Our quiet time
“Where is everybody? ‘’ We overheard this question last week as a local resident remarked that it seemed to be quiet everywhere – precious few pedestrians on the sidewalks, empty parking lots and not many shoppers in the few stores open this time of the year. There aren’t as many cars on the road, especially since the Gardens Aglow winter festivities ended in Boothbay, which attracted thousands of nightly visitors from the peninsula and those traveling down Route 27 from Route One to view this lighting spectacular.
One good explanation for the area’s empty feeling, of course, if you’re talking about the past two or three weeks in particular, would be the unseasonably low temperatures. We’re all used to the dip in the thermometer this time of the year, but not the zero and below zero temperatures of late. Throw a nasty snowstorm into the mix, and it hasn’t been fit weather for man or beast. It’s understandable that most folks had no interest in venturing out, choosing instead to remain indoors. Unfortunately, some folks were even shivering in their homes because they ran out of fuel due to furnaces running around the clock trying to maintain the temperature. Some fuel companies found themselves short, too, and limited the amount of fuel they delivered in order to stretch available supplies as well as they could until the crisis was over.
Even Hannaford and Shaw’s are far less crowded this time of the year, except a day or two before a storm is due to hit, when you’d swear it’s Fourth of July weekend. We all know where many of our friends and neighbors are this time of the year – in warmer climes. Some folks head south right after the Thanksgiving holiday while others prefer to be in Maine for Christmas. By mid-January, however, few snowbirds remain in the northeast.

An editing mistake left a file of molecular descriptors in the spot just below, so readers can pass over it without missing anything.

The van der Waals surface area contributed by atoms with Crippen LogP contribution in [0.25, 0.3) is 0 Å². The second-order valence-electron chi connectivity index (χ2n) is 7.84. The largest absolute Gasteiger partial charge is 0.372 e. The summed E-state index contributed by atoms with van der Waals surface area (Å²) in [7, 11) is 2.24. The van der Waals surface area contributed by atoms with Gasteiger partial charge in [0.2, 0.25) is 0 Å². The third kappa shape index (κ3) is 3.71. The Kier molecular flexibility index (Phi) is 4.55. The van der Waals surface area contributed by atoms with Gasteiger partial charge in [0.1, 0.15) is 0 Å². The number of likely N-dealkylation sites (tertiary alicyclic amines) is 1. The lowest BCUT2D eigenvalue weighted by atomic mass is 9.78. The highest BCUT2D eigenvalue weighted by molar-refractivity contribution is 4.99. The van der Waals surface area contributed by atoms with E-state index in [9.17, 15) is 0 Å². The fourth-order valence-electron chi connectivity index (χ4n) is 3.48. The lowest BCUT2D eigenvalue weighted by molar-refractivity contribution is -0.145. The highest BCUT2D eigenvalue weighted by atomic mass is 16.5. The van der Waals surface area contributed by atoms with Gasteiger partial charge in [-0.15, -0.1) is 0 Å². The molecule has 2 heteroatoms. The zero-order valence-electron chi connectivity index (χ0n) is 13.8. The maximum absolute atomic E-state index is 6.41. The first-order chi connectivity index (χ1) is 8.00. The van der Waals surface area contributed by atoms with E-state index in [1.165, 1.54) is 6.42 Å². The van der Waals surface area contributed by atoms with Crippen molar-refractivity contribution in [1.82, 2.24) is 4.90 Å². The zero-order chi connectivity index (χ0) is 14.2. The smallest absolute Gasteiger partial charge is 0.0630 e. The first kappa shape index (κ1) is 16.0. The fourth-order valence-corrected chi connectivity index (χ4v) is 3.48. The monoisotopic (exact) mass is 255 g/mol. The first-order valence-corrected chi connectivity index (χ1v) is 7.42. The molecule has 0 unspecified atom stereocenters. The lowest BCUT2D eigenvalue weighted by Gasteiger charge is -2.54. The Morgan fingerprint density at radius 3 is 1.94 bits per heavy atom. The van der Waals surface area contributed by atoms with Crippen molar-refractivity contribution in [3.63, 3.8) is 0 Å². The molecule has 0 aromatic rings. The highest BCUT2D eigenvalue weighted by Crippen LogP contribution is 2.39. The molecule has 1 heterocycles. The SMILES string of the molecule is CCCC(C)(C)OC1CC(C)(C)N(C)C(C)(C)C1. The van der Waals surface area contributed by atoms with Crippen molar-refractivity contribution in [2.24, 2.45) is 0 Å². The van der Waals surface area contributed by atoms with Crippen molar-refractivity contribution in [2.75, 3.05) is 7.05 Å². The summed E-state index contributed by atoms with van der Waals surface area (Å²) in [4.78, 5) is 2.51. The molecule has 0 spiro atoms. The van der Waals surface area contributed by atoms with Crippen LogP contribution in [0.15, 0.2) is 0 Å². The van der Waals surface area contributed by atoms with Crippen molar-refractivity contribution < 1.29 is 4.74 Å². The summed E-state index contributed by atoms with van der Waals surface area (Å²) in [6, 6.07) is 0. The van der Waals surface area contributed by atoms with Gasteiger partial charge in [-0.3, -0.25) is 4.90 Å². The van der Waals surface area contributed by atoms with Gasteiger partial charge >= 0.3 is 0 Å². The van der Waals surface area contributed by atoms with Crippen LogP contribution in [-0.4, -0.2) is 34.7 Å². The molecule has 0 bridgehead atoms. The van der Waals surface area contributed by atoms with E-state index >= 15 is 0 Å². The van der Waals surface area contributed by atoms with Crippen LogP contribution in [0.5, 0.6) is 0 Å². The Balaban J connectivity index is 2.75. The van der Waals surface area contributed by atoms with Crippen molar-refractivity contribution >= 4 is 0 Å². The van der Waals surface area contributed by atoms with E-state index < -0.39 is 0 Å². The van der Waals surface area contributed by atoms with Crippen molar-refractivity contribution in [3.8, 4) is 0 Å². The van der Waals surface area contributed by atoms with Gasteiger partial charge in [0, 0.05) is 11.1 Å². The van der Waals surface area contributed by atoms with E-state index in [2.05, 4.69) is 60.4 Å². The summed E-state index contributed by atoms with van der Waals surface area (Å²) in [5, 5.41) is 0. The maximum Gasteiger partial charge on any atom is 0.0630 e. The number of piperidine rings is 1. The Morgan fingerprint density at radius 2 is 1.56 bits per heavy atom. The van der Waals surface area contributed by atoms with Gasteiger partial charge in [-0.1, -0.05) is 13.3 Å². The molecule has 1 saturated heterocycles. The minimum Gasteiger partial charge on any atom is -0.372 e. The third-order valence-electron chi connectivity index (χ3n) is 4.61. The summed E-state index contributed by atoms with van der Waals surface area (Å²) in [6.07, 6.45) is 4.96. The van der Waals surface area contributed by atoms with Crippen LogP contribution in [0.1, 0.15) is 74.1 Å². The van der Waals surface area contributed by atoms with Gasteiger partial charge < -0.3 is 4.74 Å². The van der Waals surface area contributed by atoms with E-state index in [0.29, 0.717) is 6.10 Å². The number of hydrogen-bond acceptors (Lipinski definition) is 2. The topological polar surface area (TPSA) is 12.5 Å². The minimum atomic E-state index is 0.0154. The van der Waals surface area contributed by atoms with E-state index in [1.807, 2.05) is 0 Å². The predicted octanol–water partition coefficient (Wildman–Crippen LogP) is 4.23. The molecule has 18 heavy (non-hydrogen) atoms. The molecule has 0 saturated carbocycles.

Skiers, skaters, snowboard enthusiasts, ice fishermen and others look forward with enthusiasm to this time of the year. They are probably the true Mainers while those of us who lay claim to being natives are content to appreciate the beauty of winter by looking out the window. In our own case our major social events are high school basketball games in a warm gym, which is where we routinely meet lots of our friends and neighbors.
Believe it or not, lots of residents not only tolerate, but actually appreciate, this slow season when that small-town feeling prevails. It’s a time when they can catch their breath, relax, and get ready for the busier months ahead which will be here before we know it. After all, the days are once again getting longer, minute by minute. Some Mainers maintain that come February, you can feel the added warmth in the sun. It’s only two weeks away!